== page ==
• Murakami A.
      • Takamoto S.
      • Takaoka T.
      • Kabayashi J.
      • Maeda K.
      • Takayama H.
      • et al.
      Saphenous vein homograft containing a valve as a right ventricle-pulmonary artery conduit in the modified Norwood operation.
      Various studies do
      • Briceno-Medina M.
      • Kumar T.K.S.
      • Sathanandam S.
      • Boston U.
      • Perez M.
      • Allen J.
      • et al.
      Femoral vein homograft as Sano shunt results in improved pulmonary artery growth after Norwood operation.
      or do not
      • Takeuchi K.
      • Murakami A.
      • Takaoka T.
      • Takamoto S.
      Evaluation of valved saphenous vein homograft as right ventricle-pulmonary artery conduit in modified stage I Norwood operation.
      • Hoganson D.M.
      • Cigarroa C.L.
      • van den Bosch S.J.
      • Sleeper L.A.
      • Callahan R.
      • Friedman K.G.
      • et al.
      Impact of a composite valved RV-PA graft following the stage 1 palliation.
      suggest improved pulmonary artery growth, do
      • Takeuchi K.
      • Murakami A.
      • Takaoka T.
      • Takamoto S.
      Evaluation of valved saphenous vein homograft as right ventricle-pulmonary artery conduit in modified stage I Norwood operation.
      or do not
      • Sandeep N.
      • Punn R.
      • Balasubramanian S.
      • Smith S.N.
      • Reinhartz O.
      • Zhang Y.
      • et al.
      Interstage evaluation of homograft-valved right ventricle to pulmonary artery conduits for palliation of hypoplastic left heart syndrome.
      • Reinhartz O.
      • Reddy V.M.
      • Petrossian E.
      • MacDonald M.
      • Lamberti J.J.
      • Roth S.J.
      • et al.
      Homograft valved right ventricle to pulmonary artery conduit as a modification of the Norwood procedure.
      suggest a benefit to the right ventricle in interstage, and do
      • Hoganson D.M.
      • Cigarroa C.L.
      • van den Bosch S.J.
      • Sleeper L.A.
      • Callahan R.
      • Friedman K.G.
      • et al.
      Impact of a composite valved RV-PA graft following the stage 1 palliation.
      or do not
      • Kumar T.K.S.
      • Briceno-Medina M.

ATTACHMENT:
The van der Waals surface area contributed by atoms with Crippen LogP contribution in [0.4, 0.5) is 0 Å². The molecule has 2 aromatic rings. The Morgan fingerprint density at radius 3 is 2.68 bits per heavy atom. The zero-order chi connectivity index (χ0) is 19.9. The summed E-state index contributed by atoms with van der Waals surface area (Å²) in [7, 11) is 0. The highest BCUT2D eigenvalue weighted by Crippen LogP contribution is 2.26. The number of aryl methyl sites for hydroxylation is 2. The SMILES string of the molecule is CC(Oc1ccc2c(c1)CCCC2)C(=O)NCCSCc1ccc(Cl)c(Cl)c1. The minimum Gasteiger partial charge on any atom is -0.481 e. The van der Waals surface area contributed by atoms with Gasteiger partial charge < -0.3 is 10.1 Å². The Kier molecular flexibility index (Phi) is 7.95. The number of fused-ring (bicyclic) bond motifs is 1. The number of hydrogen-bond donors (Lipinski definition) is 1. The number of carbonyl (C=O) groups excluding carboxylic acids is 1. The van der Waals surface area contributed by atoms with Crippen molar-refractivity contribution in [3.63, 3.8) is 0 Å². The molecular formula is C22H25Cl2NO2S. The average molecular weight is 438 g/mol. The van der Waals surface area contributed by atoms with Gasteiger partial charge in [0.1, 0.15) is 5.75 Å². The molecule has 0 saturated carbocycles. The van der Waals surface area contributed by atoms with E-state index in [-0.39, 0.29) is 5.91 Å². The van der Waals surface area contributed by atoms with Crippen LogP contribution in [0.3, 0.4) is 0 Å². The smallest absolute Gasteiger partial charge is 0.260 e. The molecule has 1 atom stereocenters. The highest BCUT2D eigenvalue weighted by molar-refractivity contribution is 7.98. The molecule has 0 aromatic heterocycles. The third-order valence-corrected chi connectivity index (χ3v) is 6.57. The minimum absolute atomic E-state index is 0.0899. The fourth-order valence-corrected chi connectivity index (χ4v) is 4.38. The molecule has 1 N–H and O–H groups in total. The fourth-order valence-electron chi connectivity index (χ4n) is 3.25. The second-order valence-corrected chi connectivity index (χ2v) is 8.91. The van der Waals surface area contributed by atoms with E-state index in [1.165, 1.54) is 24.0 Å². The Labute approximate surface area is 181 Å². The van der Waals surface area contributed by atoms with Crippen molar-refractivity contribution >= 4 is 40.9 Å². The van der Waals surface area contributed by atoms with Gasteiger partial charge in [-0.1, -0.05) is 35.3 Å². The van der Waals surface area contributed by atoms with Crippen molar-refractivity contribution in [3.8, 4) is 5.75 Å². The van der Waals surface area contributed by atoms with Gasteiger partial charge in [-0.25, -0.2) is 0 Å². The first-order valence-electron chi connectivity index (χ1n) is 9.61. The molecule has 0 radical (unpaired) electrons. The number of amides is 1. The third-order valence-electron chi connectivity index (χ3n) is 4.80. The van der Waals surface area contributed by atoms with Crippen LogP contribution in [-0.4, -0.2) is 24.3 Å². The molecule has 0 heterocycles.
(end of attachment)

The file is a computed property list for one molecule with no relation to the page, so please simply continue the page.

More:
• Sathanandam S.
      • Joshi V.M.
      • Knott-Craig C.J.
      Femoral vein homograft as right ventricle to pulmonary artery conduit in stage 1 Norwood operation.
      support reliable venous valve competence at the second stage palliation that is performed only 3 to 5 months later. Stenosis and reintervention are reported as same or worse for valved venous homograft conduit as compared with a valveless polytetrafluoroethylene conduit, across all studies, with a particular predisposition toward stenosis when saphenous vein grafts are used.
      • Hoganson D.M.
      • Cigarroa C.L.
      • van den Bosch S.J.
      • Sleeper L.A.
      • Callahan R.
      • Friedman K.G.
      • et al.
      Impact of a composite valved RV-PA graft following the stage 1 palliation.
      So far, evidence shows no survival benefit and debatable pulmonary artery or right ventricular benefit for any variant of valved conduit in this setting, including aortic, pulmonary, and vein homografts. Even across a short interstage timeline to measure effect, there is a paucity of evidence that homograft vein valve competence is durable. The question of efficacy remains open. Especially considering the short interstage period, is this complicated construct of 3 suture lines, a homograft, and a stent a case of all hat, no cattle compared with the simple, single-component polytetrafluoroethylene standard?
      Further work is justified to explore the use of femoral vein homografts in the pulmonary outflow tract, but for the Norwood stage 1 Sano conduit application at present, it seems the complexity (eg, extra suture lines and 3-component construct), and expense (eg, cost and reintervention) must be weighed against effect (eg, debatable advantage to pulmonary artery growth and right ventricular function). Effectiveness and simplicity may covary here as it does in many other realms.